MELBOURNE AUSTRALIA 2 January 2007 – We spent yesterday considering what our grand entrance for 2007 should be. Perhaps a grand unveiling of something? But we have nothing to unveil. A magnificent fireworks display? Rather difficult to produce in 700 words of text. So in typical Markets and Money fashion it is business as usual.
We bolted last week by giving a rudimentary review of 2006. The only thing we can add is that the All Ordinaries did in fact finish the year in extraordinary style, closing up by 10.3 points on Friday for an annual gain of 19.9%. An impressive year by most people’s standards, and certainly better than having it stuck in the bank.
Last week we tried our feeblest to foresee events for 2007. Yesterday, while spending the day unproductively doing as little as possible, we had the opportunity to mull over a couple of things.
First, we liked reading Dan Denning’s MESI energy crisis acronym that we read whilst devouring a tuna salad.
The gist being, are we going to face a monumental energy crisis in 2007? Reading Denning’s article and the news item from Agence France Presse (AFP), which tells us “Belarus signs last-minute deal to avoid Russian gas cutoff”, makes us think that something big in energy could be just around the corner.
Importantly, is Australia’s run of luck about to come to an end, or is it destined to continue on, and on, and on? Imagine it, if demand started to switch from natural gas and coal – of which Australia is a major exporter – to an even greater demand for uranium – of which Australia is a major exporter.
It stacks up even better when we consider who Australia is competing against for uranium exports, Canada and Kazakhstan. When the global community starts to look seriously at a replacement for coal, gas and oil will it look for its supply from an open, market oriented economy, or will it look towards a relic of the communist era? Well, given the West’s cosseting of middle eastern dictatorships (when convenient) we shouldn’t presume too much.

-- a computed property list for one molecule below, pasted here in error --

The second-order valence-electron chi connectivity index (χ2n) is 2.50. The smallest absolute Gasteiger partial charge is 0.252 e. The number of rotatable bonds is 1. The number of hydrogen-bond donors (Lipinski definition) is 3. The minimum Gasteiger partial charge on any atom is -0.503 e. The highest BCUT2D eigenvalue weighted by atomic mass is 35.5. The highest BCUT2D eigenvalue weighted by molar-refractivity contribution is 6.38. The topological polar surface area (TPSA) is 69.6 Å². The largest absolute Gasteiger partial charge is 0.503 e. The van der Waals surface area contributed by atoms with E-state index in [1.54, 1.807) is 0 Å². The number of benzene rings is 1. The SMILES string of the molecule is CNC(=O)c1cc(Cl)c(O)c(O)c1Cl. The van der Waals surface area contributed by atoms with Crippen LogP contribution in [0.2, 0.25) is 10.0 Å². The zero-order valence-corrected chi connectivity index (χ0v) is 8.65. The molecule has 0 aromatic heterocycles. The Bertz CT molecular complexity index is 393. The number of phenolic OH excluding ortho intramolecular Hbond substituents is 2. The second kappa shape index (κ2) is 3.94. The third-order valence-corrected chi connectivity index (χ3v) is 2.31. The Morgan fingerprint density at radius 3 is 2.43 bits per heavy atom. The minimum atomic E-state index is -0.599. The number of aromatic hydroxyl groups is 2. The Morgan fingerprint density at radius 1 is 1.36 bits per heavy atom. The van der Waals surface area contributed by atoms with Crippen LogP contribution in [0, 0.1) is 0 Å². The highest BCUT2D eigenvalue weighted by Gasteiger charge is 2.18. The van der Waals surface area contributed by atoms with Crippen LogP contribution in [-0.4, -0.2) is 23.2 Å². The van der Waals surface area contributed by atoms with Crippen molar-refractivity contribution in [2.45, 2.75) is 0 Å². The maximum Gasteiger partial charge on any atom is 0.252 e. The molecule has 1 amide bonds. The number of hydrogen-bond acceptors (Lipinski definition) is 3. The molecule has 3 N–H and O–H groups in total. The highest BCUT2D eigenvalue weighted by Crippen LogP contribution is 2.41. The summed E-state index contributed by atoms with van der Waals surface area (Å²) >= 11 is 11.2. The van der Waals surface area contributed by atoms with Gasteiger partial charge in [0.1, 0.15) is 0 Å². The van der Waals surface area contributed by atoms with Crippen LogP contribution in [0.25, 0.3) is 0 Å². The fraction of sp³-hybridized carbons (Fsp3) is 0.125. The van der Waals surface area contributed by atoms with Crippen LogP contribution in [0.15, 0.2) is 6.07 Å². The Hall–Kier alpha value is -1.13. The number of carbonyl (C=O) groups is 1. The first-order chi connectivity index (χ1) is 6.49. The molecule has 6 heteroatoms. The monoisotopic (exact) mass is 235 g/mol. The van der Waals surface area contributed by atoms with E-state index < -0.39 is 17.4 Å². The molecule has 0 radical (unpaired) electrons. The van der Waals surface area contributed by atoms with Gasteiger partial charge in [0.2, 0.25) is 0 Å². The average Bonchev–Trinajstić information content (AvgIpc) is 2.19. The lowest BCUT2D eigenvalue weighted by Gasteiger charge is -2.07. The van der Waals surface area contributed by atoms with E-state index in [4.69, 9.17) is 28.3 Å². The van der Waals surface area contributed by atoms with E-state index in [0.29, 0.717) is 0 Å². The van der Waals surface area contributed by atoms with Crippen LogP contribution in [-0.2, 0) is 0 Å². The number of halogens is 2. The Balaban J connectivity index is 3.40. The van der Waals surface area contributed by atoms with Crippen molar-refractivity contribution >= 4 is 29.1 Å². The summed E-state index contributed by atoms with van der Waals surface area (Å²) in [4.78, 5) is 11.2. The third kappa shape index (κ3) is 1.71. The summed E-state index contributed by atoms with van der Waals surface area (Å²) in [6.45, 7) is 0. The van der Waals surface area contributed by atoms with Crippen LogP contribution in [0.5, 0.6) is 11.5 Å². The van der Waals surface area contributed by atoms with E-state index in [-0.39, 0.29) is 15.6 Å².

However, news stories such as that from AFP, should also give a fillip to other alternative sources of energy such as solar, wind and hydro. If these industries aren’t able to attract major investment funding from private enterprise now, then it is seriously doubtful that they will ever be able to attract capital until it is too late.
After all, the Russian government can quite easily cut off the supply of gas to Belarus or the Ukraine if it wanted to. The Saudi Arabian, Iranian or Venezuelan governments could do likewise with oil. And, if we are being fair, the Australian or Canadian governments could pass legislation to prohibit the further mining and export of uranium.
But, is any government powerful enough to prevent the sun shining on another country? Or stop the wind from blowing on their neighbour? Or harness the power of waves by stopping them from lapping the shore of the adjacent nation? In all of these we would think the answer would be no. Unless the technology has been developed of which we are not aware. Of course, in the case of hydro power, the power over the source of the water source is key, and could be manipulated.
However, as we have mentioned on previous occasions, history tells us that human nature means that little or nothing is likely to be achieved on alternative energy sources until the crisis point has been reached, or at least when we are on the cusp.
In the meantime, oil and gas companies should continue to perform well as demand continues to increase and supply falters. It all points towards things getting very MESI whether we like it or not.